Uncle Tom was a big man. His voice was booming and low, and when I was a kid, he could scare me when he raised his voice with my cousins. But he had a smile that filled up his face when he was amuzed, and his heart for service dominated his life as I knew it.
I’m thinking of my mom’s big brother today because my husband and I took the kids out to the military cemetery for Memorial Day for my first visit back since he went home to be with Jesus this March.
I cried. Not because I believe he is stuck there in the ground at that site, but because he isn’t here with us any more. Isn’t that most what we cry for when a loved one has passed? I don’t cry for what they are missing here, I cry for what we are missing not to have them here.
I also cried for my mom, who although she admits as a kid he teased and picked on her much, even pulling off heads of her dolls and dismembering Barbies…she knew how much he loved her as they grew to be adults. And as if he knew the end was near, the last time he saw her he hugged and hugged her as they stood by the door to say goodbye, saying, “I just can’t stop hugging you!”
And I cried for my cousins. Especially his oldest daughter who was states away when we all gathered in Uncle Tom’s home to love on him the night he passed. His 4 kids don’t have the dad he was to each one of them. And I think he had an amazingly unique relationship with them all.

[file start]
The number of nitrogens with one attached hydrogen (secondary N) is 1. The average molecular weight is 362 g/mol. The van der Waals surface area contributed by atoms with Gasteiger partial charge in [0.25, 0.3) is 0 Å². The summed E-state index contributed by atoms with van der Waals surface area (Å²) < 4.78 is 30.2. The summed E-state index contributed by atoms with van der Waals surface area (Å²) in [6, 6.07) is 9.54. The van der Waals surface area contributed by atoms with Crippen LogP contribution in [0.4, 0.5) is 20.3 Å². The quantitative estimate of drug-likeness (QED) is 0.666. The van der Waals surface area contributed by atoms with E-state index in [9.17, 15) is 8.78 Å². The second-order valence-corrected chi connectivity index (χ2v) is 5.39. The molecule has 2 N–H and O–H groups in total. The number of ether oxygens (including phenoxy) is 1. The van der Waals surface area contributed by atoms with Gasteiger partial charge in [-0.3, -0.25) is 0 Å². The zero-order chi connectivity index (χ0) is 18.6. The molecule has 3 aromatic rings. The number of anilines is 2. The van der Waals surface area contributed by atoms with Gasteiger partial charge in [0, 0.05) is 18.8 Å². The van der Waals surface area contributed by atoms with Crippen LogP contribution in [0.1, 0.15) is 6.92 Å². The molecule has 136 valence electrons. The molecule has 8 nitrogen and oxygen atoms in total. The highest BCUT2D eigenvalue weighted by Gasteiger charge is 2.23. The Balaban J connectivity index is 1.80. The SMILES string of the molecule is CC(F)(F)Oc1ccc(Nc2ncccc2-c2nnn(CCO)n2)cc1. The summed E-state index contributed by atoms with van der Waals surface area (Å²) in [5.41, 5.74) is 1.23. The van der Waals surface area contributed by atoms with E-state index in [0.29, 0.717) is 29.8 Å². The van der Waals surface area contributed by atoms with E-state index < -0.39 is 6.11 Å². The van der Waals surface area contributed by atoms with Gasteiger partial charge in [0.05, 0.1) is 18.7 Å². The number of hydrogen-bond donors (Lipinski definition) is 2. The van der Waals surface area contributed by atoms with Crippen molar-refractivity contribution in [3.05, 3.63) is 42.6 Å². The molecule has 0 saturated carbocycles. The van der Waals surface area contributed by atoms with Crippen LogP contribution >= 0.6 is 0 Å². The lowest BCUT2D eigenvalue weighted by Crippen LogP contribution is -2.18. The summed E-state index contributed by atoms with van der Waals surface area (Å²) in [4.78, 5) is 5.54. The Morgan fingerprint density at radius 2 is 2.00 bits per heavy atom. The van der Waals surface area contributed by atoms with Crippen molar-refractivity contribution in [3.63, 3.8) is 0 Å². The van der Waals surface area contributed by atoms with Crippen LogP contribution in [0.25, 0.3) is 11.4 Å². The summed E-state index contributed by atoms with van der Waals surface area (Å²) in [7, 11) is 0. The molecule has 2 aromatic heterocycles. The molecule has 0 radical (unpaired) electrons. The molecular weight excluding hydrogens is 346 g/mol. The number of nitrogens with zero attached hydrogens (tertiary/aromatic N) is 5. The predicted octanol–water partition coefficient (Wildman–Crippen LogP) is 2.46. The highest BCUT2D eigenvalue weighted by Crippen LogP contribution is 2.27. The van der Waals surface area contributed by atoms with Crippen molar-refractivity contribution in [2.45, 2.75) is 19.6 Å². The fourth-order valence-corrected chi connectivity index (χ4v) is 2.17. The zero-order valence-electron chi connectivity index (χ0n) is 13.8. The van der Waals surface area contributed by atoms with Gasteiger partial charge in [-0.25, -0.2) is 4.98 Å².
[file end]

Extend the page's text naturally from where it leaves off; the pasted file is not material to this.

I cried for my Aunt too. His wife for my entire life, I had only known them together. I had never known them apart. They were one in my mind. I can’t imagine the agony of waking to each day to again find him not there.
And yet, the eternal servitude he exuded will live on in her. Perhaps with a new zeal. She has a faith that can move mountains and conjure miracles. I know she will endure and my cousins are going to remain huddled around her all the rest of her days lest she forget for one moment the love they created lives on in their family forever.
I didn’t know my Uncle as a soldier, but I knew he had served in the US military. Movies like South Pacific made me think I could picture him in action, though Vietnam couldn’t have been anything like a Roger’s and Hammerstein classic.
I am left today with a heavy heart. I love my Uncle, and I miss him. I am proud of him. I believe God had a good and faithful servant in my Uncle Tom. And I don’t know of a greater thing we can be called to be.
Thank you, my dear Uncle Tom for your service. Not only in the Marine Corp, but in all the years that stretched across your life since then too.